the spot: Portugalia Restaurant & Bar 280 1/2 Ferry St. Newark NJ 07105
the eats: Cod Fritters, Clams with Garlic Sauce, Angus Rump Steak in thyme sauce
the bucks: $20-$40 a person, but big portions too.
the full nelson: an affordable culinary adventure and one of my new fav restaurants
A few weeks ago I found myself in what some might consider a random part of the NYC dining scene: Newark NJ. I was in town to shoot a show at a studio in Newark, flew into Newark airport and the turnaround I had made trekking into the city too much of a schlep. Sounds a touch weak sauce for a guy who is built for culinary adventures, but it turns out culinary adventures sometimes happen in the unlikeliest of circumstances.
Some internet digging and local intel pointed to one of the less talked about food scenes in America: Portuguese food. I was mostly unaware of its presence until I was working on a Food Network series back in 2012 called $24 in 24. In that show we went to Boston and discovered Portuguese diners. I was fascinated and also hungry. I was not the host of the show(that was actually Jeff Mauro), so I never got to try the food first hand. Well cut to 2021 and I would have my chance.
Portugalia has a dining room and a bar. I poked my head into the dining room and it was clear that the bar is where a solo diner should go. The bar was packed with locals and many were speaking in Portuguese, clearly a good sign. But that also meant that my window for a learning curve was short. In these types of joints, you can stick out like a sore thumb with a ton of questions. So what do you do? Order a Portuguese beer and tell the bartender that this is your first rodeo.
Years ago I was researching about the history of food for Alton Brown and came across Mark Kurlansky’s book “Salt”. The book is a fascinating look into the wars and empires that were waged and built back when spices were as valuable as crude oil. One chapter highlighted the Portuguese and their dominance of the seas thanks to salt by way of salt curing cod as food for long transatlantic sails. Bachalau would become cherished in their cuisine and nudged me to order these cod fritters.
Whatever you do, don’t think of these as fish sticks. Cod, potato, eggs and onion combine forces for a crunchy, savory rich bite of the sea. And it goes so, so well with beer.
Here and there I will find the need to satisfy a craving for moules frites but minus the frites because making french fries at home is a pain in the a**. It’s a remarkably simple dish that delivers a casual elegance. These clams are the Portuguese version of moules frites(minus the frites) with pointed notes of garlic. In fact the slivers of garlic cloves that swam in the bottom of the broth were enormous. But the dish didn’t overwhelm with garlic. The clams, the broth and some bread and I could have called it quits.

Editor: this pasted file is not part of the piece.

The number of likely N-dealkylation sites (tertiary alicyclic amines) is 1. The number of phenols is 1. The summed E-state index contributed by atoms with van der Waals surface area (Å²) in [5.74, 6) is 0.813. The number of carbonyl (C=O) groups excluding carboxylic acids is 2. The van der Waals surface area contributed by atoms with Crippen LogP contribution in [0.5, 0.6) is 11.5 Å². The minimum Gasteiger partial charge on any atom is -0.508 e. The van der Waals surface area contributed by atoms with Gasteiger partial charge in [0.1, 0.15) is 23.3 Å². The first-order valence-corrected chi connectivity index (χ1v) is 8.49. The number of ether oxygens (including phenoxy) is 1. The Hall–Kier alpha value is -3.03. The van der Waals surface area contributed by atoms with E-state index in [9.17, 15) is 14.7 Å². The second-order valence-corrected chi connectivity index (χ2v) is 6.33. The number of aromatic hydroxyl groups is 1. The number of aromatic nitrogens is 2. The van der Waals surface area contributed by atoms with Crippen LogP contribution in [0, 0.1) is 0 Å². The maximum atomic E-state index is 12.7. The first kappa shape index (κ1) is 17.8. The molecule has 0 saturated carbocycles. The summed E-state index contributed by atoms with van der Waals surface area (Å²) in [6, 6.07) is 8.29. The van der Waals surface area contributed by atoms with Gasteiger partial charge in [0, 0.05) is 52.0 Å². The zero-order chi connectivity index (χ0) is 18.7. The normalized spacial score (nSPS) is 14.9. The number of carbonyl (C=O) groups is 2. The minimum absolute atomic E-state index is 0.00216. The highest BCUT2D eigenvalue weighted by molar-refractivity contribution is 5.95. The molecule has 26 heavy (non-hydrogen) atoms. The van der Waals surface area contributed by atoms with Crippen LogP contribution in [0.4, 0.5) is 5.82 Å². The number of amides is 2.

But where’s the adventure in that?
This is the owner of Portugalia. As I was feasting away I was also posting my experience on Instagram stories. The gentleman above came up to my spot at the bar and handed me his phone. His daughter was on and explained that she runs the social media and wanted to thank me for posting. While not necessary as this is simply what I do, the gesture to say thank you hit me in the sweet spot. And then I decided to stick around for another beer and maybe one more bite of the menu.
So after a second beer and some chatting with the bartender and my neighbors seated at the bar, I decided to dig into the entrée section. I’m a steak guy to a fault. At this point I know better than to get a steak at a restaurant whose food culture is defined by the sea, but you know what? Steak hits the sweet spot.
This is an Angus Rump steak in a thyme sauce. At least that’s what the menu said. What it didn’t say was that it would be covered in house fried potato chips, a fried egg and a pickled vegetable condiment not unlike giardiniera. This steak ate like a NY strip, albeit one with a toothsome chew. The sauce was not too far off from the garlic sauce found with the clams.
I loved this steak. But I could also imagine some might be turned off by the toughness. This steak reminded me of the ones I would get at Los Angeles’ famed Pantry, where at nearly all hours you can get a thick cut steak for a semi reasonable price, certainly when compared to the big ticket steakhouses in town. This kind of steak is a rare breed: a hefty portion but not one as tender or as carefully sourced as one would find at the farm to table type restaurants. This steak was also $22. And it was enough for two. At least it felt that way because at this point I felt like I was eating for two.
If you’re not jealous by now, this might positively infuriate you: that sweet man pictured above picked up my tab. Of course he insisted and of course I fired back with a “not necessary, please.” But at this point, you know how it goes. Tip your bartender well, walk away and be grateful.
Of the many posts I write to simply document my culinary escapades, Portugalia was a true adventure. I straight up felt like Anthony Bourdain eating at this place, which should tell you the most important part of my experience: it was an experience. I walked into a strange place. I didn’t know the food nor the language. I stumbled, I took a risk, I drank a beer and struck up conversation. I was treated to a meal. I heard stories and gained a touch of insight to a community that flies under the radar for many NYC tourists. And that steak.
Keep this one in the files. Portugalia is a unique place if you’re a stranger to Newark or for any American who has yet to visit Portugal. Going here reminded me of exploring the unsung corners of Los Angeles 20 years ago when I started my journey writing about food, drifting in to a non descript Lebanese Armenian kabob shop like a wannabe Jonathan Gold. You take on a cuisine you have yet to try. If the fates will it, you will walk away with a smile and a new craving.